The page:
The U.S. just finished another great showing at the Olympics in London. While there were many great stories, much of the coverage in the first week involved the women’s gymnastics team.
Between Gabby’s smile and McKayla’s scowl, it made for some great tape-delayed television. One of the many attributes of a world-class gymnast is flexibility -- which also has become increasingly important when dealing with the grain markets.
Concern about production has been the main driver of the corn market since mid-June. December corn futures have rallied above $3 in that time frame. After mostly sideways trade during the first part of August, recent crop tours have reignited the concern about yield.
In the August crop report, USDA cut corn yield to 123.4 bushels per acre (bpa). This is a far cry from the initial “trend” yield of 166 bpa. Total production has dropped 4 billion bushels over the last two USDA reports.
As prices move higher, the market focus is shifting from supply to demand. Some kinks in the demand armor already are showing up. Corn export demand has struggled, averaging just 6 million bushels of new sales since May 1. U.S. corn sales have reached USDA’s target, but only after having that target reduced by 150 million bushels since May.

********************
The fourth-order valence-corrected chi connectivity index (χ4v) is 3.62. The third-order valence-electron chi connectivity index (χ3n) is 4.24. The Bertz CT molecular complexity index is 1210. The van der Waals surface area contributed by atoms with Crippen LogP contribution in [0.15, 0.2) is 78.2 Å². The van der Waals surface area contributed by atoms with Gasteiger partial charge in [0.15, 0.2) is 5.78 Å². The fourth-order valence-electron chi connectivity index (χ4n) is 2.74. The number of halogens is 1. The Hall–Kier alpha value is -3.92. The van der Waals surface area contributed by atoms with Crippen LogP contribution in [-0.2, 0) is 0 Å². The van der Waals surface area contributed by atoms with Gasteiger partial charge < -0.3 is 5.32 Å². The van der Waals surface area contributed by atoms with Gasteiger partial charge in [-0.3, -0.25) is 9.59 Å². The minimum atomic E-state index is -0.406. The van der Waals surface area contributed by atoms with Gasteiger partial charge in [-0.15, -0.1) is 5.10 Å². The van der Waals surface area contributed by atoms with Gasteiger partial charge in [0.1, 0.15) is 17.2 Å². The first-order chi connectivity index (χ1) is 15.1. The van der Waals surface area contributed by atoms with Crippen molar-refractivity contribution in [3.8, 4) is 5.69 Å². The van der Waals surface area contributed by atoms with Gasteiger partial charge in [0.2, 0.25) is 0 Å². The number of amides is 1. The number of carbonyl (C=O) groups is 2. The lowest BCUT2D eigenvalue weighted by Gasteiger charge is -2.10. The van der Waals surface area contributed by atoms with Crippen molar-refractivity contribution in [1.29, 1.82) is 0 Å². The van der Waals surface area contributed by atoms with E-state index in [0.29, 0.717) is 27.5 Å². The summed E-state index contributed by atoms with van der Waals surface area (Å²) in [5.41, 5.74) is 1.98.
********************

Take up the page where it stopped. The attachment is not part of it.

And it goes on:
Corn used for ethanol also has faded as margins slipped early in the summer. Current weekly numbers suggest that USDA likely will need to adjust its monthly numbers lower.
The toughest demand segment of all is feed. Liquidation in the cattle industry continues as the combination of high feed costs and poor pasture conditions are too much for some producers to overcome.
Sow slaughter is above five-year average levels, and dairies, especially out West, are struggling to continue milking due to record feed costs.
That being said, the objective of the futures price is to slow demand enough to ensure pipeline stocks. That price could occur tomorrow, or it could be next spring, which is why producers need to stay flexible.
The last six years have shown a wide variety of ending stocks figures. Each year, however, the final number has grown from the lowest point in that year, with many years showing substantial growth.
Will it happen again this year? Could production stabilize/grow and demand continue to suffer? It has happened before, so plan accordingly.
Aaron Curtis is MID-CO COMMODITIES’ commodity risk consultant. His email address is firstname.lastname@example.org